• A heightened sense of clarity combined with a reduced ability to control what is being experienced.
As the effects of LSD start to wear off, a period called “coming down,” occurs. Many people experience some anxiety, depression, and/or fatigue during this time. Unlike what occurs after use of many other drugs, including marijuana and alcohol, people tend to remember their LSD experience.
Negative Mental effects

Many people find LSD to be a positive experience, one that makes them feel more connected to the people they get high with as well as with the universe as a whole. When an LSD trip goes badly, however, it can be a very distressing experience. In fact, a bad trip can be so traumatic for some people that they never fully recover. Someone experiencing a bad trip on LSD often feels:
• extreme anxiety or panic
• fear of losing control, going insane, or dying
• fear that their sense of self is fragmenting or disintegrating
• vivid and sudden thoughts and memories of previous traumatic experiences
• despair
• perception of rapid aging in oneself or in others
• desire to commit suicide (which, in a few rare cases, has actually been successfully carried out)
• extreme confusion
• paranoia
• aggression
Factors affecting Mental effects

It is impossible to predict who will have a positive experience with LSD and who will have a negative one. The same person might enjoy an LSD experience one day and have a devastatingly bad trip another day. Early studies with LSD revealed, however, that a number of factors play a crucial role in how an LSD trip is experienced. These include:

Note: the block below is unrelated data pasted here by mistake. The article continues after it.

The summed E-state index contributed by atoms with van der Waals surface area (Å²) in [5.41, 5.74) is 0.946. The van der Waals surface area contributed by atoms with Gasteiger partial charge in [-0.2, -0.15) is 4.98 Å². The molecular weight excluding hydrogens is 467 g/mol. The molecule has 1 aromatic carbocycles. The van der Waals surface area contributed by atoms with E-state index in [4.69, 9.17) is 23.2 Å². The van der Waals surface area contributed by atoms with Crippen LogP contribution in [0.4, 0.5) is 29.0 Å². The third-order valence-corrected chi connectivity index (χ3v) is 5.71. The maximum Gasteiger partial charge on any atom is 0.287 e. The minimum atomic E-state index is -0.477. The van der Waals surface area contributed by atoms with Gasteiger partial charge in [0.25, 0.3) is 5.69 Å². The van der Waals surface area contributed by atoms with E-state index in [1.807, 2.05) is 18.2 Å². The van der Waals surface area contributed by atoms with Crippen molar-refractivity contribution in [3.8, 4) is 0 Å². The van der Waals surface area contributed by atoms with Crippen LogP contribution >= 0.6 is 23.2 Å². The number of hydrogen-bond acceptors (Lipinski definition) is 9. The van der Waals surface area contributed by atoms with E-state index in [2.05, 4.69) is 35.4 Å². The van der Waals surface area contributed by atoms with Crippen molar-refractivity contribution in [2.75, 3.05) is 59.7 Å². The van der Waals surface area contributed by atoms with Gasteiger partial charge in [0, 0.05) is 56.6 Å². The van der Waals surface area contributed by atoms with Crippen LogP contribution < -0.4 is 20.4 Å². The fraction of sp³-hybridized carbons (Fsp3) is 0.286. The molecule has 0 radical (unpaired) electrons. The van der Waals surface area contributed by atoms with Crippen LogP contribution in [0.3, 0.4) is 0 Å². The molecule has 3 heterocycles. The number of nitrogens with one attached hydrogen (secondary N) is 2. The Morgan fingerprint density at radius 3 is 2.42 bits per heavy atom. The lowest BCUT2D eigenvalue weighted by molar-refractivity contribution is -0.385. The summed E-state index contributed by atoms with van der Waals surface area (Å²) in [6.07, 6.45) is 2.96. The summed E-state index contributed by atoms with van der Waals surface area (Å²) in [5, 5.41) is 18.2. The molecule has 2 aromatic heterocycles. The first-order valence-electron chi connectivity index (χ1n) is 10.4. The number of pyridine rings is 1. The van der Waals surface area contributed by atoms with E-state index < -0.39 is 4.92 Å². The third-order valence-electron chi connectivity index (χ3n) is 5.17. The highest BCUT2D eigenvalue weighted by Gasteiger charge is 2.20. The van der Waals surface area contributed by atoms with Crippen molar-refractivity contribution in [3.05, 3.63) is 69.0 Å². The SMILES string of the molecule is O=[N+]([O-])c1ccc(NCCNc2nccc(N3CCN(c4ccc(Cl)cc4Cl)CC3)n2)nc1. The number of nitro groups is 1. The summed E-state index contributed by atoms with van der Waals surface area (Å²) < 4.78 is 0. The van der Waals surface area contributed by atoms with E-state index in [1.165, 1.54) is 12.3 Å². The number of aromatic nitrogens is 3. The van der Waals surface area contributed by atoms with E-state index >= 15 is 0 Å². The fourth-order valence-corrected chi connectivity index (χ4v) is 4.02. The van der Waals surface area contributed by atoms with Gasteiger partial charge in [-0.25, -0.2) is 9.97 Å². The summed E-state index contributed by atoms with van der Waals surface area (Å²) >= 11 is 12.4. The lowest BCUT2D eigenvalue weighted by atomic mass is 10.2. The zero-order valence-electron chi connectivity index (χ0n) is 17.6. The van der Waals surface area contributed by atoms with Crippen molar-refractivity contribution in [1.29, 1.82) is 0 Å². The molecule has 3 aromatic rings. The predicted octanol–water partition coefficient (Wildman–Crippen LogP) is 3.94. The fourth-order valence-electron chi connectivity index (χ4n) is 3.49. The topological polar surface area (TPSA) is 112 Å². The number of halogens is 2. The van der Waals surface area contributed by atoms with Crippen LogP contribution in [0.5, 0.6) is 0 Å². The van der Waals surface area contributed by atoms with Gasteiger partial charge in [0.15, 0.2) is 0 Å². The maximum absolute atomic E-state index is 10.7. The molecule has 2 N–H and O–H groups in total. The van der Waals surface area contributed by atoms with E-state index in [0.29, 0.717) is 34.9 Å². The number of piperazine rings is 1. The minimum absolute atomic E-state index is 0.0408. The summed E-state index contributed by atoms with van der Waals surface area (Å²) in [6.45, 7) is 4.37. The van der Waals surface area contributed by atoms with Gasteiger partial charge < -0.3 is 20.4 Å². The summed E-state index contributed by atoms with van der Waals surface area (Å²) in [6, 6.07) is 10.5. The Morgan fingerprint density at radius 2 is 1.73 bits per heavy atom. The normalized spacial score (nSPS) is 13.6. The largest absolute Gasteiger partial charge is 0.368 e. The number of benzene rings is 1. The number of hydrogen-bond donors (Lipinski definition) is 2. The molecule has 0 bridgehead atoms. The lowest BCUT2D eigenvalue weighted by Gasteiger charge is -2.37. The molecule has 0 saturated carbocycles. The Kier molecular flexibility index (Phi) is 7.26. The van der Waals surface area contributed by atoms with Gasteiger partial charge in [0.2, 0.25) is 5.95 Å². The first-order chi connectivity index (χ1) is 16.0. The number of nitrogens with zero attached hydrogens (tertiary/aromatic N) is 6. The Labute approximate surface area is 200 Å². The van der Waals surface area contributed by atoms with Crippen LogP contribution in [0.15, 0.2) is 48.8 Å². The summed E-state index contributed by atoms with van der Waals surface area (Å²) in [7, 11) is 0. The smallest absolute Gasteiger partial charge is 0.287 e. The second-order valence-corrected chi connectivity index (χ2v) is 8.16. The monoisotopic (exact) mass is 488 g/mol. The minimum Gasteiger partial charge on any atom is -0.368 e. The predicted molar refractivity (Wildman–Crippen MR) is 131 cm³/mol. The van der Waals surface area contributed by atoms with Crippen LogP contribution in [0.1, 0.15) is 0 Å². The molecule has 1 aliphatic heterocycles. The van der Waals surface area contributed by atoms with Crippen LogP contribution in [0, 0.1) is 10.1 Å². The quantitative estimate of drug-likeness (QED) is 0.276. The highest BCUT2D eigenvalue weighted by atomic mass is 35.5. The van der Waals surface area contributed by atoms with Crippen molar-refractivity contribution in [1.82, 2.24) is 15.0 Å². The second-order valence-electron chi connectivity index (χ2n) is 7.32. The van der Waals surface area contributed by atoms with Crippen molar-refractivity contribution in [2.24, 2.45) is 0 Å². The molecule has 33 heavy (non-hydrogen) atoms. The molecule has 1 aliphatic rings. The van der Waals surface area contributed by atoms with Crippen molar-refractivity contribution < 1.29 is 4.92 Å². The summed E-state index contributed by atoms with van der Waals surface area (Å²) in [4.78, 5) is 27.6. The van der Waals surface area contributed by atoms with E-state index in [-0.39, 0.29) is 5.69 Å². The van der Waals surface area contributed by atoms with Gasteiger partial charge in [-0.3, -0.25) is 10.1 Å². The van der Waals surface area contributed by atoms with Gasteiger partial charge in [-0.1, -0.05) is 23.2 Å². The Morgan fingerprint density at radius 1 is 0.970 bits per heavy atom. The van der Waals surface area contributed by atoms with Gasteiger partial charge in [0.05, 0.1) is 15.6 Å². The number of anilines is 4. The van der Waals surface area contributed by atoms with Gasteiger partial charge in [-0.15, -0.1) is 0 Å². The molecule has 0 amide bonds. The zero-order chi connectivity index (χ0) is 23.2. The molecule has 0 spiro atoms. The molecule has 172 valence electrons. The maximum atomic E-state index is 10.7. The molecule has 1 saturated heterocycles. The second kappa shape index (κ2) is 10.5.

• The setting in which the drug is taken. A comfortable, safe setting in which the user is surrounded by supportive, trusted people increases the chances that an LSD trip will be positive.
• Dose. The higher the dose, the more intense the experience and the greater the risk that it will be too much for the drug taker to handle.
• Personality of the drug taker. People who can easily relax and let go are more likely to experience LSD positively than are people who are uncomfortable when they lose control of a situation.
• Mood of drug taker. LSD tends to intensify the mood a person was in before taking the drug.
• Expectations of drug taker. To a certain degree, the LSD experience will mimic what the drug taker expects it to be.
• Reason for taking the drug. People who take the drug of their own accord are more likely to have a positive experience than those who take it for self-therapy or because of peer pressure.
• Mental health of the drug taker. People with a history of mental health problems are more likely to have bad trips, although negative experiences also occur in people with no such history.
Tolerance to LSD builds up very quickly. After three or four doses are taken over a short period of time, the drug stops having an effect. It only takes a few days off the drug for it to start working again, however. Interestingly, tolerance to LSD also leads to tolerance of other hallucinogenic drugs, even ones that are not chemically related to LSD.